Even today, they continue to be related. Chaos theory sweeps through the natural sciences and immediately is applied to the social sciences. Network theory sweeps through physics and takes over social network theory in the social sciences. Systems theory swept through the natural sciences in the 1960's with cybernetics, and soon after, social scientists saw societies, economies, etc. as systems. Neuroscience took over the study of the brain, and psychologists and economists were swept along with it. Should I continue?

I think it would be better if the social sciences disconnected a bit from the natural sciences, and if some of the ideas from the social sciences flowed into the natural sciences. Ethnography is one idea that seems to be doing reverse pollination successfully in industrial research.
changeseeker
#17
Aug23-09, 12:00 AM
P: 62
Quote Quote by DaleSpam View Post
Psychology uses the scientific method, so it is a science, although the predictive value of current theories is pretty limited. As far as I can tell political science and sociology don't generally use the scientific method, so I would say they are not.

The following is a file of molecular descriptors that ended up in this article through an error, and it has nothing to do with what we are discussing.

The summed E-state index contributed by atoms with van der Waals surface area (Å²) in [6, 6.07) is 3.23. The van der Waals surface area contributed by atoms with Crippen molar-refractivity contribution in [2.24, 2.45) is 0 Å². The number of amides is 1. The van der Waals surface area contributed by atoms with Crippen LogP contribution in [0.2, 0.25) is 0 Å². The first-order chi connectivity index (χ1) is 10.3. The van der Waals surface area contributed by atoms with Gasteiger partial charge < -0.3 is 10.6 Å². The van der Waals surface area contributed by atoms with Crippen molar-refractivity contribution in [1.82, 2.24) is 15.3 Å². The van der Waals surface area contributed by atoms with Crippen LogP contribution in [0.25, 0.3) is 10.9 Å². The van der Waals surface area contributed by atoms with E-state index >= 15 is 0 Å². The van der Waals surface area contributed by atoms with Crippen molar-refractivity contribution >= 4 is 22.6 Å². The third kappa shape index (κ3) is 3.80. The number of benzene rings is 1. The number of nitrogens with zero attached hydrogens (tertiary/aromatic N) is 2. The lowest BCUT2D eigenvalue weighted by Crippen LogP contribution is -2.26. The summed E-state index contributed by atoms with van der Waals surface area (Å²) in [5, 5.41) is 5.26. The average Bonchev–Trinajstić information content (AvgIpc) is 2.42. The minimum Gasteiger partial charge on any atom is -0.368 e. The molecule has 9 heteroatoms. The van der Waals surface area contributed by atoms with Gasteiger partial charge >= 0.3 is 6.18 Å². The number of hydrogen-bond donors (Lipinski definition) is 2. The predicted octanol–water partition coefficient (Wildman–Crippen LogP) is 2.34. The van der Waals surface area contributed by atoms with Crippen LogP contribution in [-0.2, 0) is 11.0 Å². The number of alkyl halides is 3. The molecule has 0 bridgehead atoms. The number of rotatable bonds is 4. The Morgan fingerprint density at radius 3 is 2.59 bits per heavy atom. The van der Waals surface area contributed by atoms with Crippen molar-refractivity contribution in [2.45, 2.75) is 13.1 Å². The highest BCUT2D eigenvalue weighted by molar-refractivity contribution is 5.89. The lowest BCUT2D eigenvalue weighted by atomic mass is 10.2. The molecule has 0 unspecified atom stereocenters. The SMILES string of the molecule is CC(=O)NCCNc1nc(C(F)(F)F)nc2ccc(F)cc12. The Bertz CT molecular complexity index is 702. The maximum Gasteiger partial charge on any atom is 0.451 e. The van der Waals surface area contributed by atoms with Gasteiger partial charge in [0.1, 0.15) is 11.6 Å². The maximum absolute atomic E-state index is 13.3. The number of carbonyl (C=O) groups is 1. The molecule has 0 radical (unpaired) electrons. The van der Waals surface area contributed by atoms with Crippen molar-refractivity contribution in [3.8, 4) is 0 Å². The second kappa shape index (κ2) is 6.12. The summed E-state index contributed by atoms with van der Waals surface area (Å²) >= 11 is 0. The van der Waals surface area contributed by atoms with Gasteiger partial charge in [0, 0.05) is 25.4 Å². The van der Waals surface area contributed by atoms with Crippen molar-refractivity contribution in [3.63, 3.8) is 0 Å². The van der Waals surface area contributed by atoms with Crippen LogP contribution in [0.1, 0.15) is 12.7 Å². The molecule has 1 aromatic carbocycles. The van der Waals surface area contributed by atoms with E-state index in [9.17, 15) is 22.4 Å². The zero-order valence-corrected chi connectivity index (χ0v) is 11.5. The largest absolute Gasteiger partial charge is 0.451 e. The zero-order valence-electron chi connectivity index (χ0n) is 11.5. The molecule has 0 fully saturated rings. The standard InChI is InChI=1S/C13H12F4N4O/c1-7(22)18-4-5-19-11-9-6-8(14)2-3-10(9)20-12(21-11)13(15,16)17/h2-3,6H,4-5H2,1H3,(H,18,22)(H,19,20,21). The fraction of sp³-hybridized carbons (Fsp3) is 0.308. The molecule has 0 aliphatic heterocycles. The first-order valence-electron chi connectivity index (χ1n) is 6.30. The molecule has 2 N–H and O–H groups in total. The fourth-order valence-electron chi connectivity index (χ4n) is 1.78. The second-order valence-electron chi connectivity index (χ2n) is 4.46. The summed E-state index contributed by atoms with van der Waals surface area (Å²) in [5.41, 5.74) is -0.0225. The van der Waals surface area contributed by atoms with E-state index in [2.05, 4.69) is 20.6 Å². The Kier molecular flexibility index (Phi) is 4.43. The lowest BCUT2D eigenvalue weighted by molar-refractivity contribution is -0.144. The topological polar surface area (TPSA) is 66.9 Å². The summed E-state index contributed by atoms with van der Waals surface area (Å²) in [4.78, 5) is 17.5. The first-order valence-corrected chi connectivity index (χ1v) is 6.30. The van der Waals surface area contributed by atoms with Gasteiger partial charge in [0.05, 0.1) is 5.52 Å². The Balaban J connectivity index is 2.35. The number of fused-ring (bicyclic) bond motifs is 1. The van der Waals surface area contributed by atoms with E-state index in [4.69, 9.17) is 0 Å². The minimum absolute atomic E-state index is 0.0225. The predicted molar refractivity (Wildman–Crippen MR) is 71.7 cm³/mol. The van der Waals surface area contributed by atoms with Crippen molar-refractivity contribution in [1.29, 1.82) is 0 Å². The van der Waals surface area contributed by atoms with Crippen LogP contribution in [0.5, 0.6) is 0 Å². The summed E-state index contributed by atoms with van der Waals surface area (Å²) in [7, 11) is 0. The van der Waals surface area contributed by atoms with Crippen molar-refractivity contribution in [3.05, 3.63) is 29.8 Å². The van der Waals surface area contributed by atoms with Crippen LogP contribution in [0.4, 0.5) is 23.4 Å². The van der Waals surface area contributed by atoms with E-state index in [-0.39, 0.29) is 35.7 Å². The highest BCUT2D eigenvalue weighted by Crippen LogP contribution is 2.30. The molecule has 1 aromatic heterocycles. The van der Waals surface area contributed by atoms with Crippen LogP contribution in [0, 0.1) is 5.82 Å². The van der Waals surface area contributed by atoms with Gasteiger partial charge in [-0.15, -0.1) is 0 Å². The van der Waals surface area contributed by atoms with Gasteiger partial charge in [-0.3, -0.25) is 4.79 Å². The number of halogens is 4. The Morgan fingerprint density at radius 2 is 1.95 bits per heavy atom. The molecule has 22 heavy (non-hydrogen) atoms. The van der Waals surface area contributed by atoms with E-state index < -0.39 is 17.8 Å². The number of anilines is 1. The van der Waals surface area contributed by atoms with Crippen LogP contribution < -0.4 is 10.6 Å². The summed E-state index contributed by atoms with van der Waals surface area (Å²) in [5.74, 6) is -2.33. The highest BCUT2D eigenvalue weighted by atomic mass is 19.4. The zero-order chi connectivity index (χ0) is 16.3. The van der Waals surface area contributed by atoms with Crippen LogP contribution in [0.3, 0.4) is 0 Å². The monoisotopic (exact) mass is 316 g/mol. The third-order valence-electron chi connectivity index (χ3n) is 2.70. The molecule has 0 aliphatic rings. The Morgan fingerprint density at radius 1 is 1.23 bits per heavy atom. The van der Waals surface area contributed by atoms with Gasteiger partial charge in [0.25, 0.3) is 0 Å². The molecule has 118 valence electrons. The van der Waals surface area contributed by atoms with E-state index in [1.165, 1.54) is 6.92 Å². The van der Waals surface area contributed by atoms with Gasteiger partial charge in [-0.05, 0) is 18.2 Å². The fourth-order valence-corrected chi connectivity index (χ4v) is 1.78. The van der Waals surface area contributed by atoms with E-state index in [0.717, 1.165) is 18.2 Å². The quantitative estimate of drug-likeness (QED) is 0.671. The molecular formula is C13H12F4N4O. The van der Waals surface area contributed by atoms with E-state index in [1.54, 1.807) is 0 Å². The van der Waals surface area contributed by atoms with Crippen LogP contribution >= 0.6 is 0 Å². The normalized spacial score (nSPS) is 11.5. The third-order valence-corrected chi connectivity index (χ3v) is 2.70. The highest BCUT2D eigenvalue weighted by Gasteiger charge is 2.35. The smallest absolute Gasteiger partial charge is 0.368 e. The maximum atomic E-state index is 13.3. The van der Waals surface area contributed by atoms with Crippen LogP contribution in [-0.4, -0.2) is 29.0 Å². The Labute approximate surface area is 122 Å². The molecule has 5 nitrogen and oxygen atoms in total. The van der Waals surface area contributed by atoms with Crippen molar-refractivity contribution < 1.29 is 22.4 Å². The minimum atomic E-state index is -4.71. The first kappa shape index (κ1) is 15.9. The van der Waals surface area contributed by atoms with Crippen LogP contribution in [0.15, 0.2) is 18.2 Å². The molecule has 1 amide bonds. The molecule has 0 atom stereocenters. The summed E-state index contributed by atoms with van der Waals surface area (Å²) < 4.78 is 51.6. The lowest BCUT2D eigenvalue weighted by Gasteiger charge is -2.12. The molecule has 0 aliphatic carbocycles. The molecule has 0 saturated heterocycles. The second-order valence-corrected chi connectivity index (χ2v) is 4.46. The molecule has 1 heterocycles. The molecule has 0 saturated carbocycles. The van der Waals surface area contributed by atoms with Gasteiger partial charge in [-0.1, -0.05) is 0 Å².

How rude! All social sciences use the scientific method, maybe economics less than sociology, political science, and sociology.

The difference is that while the natural sciences have forgotten about their roots in induction and focus solely on deduction now, the social sciences focus on both. It may be because the social sciences are younger and have yet to reach the same level of maturation, or it may just be a special need given that prediction in the social sciences will probably never achieve the same level of accuracy that the natural sciences has achieved.
vociferous
#18
Aug27-09, 02:08 PM
P: 297
Quote Quote by changeseeker View Post

The difference is that while the natural sciences have forgotten about their roots in induction and focus solely on deduction now, the social sciences focus on both.


The natural sciences are, by definition inductive. The quantitative sciences rely heavily on mathematics, which is deductive, but theories and hypothesizes are not considered validated until an attempt at falsification is made (that is, they are tested).

The qualitative sciences rely less on mathematics, and the social sciences, other than economics, use little mathematics outside the realm of statistics.